I apologize in advance for the fact that I have “a day in the life” post, I know it’s about as generic as it gets. But it’s generic for a reason, and it’s going to be just too fun to write, and most of my peeps back in the US don’t actually know what my living is Bangladesh is like. Also, I think it’ll be fun to write one of these now, when I’m trying to get started and it’s like walking through impossibly thick mud. And then another one in the middle of things, and another when (if?) I’m thinking about wrapping up my role and taking off.
For a change, I actually wake up to my alarm (I’ve been religiously sleeping in) to call America to tell someone happy birthday. And it’s good I woke up when I did, because my cousin and her husband both call right then to make sure I’m still good to pick up my niece from school. This means I actually have to emerge from the mosquito net and start the day, which means drinking multiple glasses of cold water. It’s not quite at hot as it was even a few weeks ago, but my body is still shocked to be in Bangladesh in October. Corn flakes and milk and watery, gross, yet weirdly addictive instant coffee for breakfast. (I know, Bangladesh has no shortage of delicious breakfast foods. Parathas and fried potatoes and eggs and pithas. I just can’t stomach it in the morning, no matter how much I try. Always just cereal. It’s nice on the rare occasion when I’m home alone because no one bothers to try and fatten me up.) Email and a tiny bit of reading and a shower before I pop into my cousin’s car and head off to Sunbeams School, Dhanmondi.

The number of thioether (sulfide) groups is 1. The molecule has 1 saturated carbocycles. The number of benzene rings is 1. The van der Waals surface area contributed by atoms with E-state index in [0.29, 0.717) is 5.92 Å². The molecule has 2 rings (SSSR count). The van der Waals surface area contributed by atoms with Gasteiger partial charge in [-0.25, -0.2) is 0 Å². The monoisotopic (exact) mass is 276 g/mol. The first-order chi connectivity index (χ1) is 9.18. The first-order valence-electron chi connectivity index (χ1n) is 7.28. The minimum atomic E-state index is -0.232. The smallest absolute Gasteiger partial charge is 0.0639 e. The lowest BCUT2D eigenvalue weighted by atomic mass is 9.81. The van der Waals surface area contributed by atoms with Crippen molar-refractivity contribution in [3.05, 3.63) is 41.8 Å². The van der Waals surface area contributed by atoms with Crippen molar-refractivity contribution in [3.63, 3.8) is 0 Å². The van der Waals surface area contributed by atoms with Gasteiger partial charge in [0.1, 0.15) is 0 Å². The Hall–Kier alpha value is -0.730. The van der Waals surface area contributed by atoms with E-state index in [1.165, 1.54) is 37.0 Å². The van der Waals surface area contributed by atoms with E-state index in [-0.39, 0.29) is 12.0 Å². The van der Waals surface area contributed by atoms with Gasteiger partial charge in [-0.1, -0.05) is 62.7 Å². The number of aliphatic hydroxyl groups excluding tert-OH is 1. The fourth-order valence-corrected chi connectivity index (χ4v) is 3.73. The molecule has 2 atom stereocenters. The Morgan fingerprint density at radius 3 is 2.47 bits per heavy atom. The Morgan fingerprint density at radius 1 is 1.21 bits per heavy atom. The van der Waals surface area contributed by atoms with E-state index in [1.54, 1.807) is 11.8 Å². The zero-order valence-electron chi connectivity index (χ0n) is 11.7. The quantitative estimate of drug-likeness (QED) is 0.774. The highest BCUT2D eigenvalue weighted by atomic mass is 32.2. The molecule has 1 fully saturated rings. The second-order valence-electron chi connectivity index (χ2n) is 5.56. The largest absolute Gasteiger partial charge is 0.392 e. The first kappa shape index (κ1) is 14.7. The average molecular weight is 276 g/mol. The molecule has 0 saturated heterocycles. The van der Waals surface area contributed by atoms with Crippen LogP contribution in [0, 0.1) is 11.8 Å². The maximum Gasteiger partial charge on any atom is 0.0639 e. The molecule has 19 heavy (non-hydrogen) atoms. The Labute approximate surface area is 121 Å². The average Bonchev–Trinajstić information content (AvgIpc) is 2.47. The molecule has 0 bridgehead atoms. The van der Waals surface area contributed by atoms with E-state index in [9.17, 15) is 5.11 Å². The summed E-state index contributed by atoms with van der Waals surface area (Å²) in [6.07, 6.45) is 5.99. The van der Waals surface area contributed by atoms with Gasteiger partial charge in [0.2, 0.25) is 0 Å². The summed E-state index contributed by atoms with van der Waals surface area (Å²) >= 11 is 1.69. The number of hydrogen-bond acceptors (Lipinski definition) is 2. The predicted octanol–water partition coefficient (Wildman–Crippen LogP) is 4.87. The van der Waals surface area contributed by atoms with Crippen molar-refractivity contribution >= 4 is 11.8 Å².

Traffic is a way of life, so I get a chance to chat with Moktar Bhai, who’s driving. He’s got an opinion about most things and is pretty sure he’s right, which means he loves to share. We discuss whether or not I’d get a high-paying job if I wanted one (American degree? Definitely, just got to get into a bank, or no, no, cell phone companies are the way to go), how I really should just learn to drive (why don’t I give it a try right now? No? Okay, well, he’ll teach me to drive if I teach him English) and what life is like in America. (Bangladesh’s “daal-bhaat”-lentils and rice, the standard meal – is really all he needs. This I agreed with heartily.) We arrive at Sunbeams a bit early, and he insists on tea/coffee/a banana/ice cream/an amra/kot bel, and now I’m thinking I should have just said yes to one of the options to make the man happy. Your level of hunger is really irrelevant to the Bangladeshi need to feed. Good guy, actually, it’s always fun.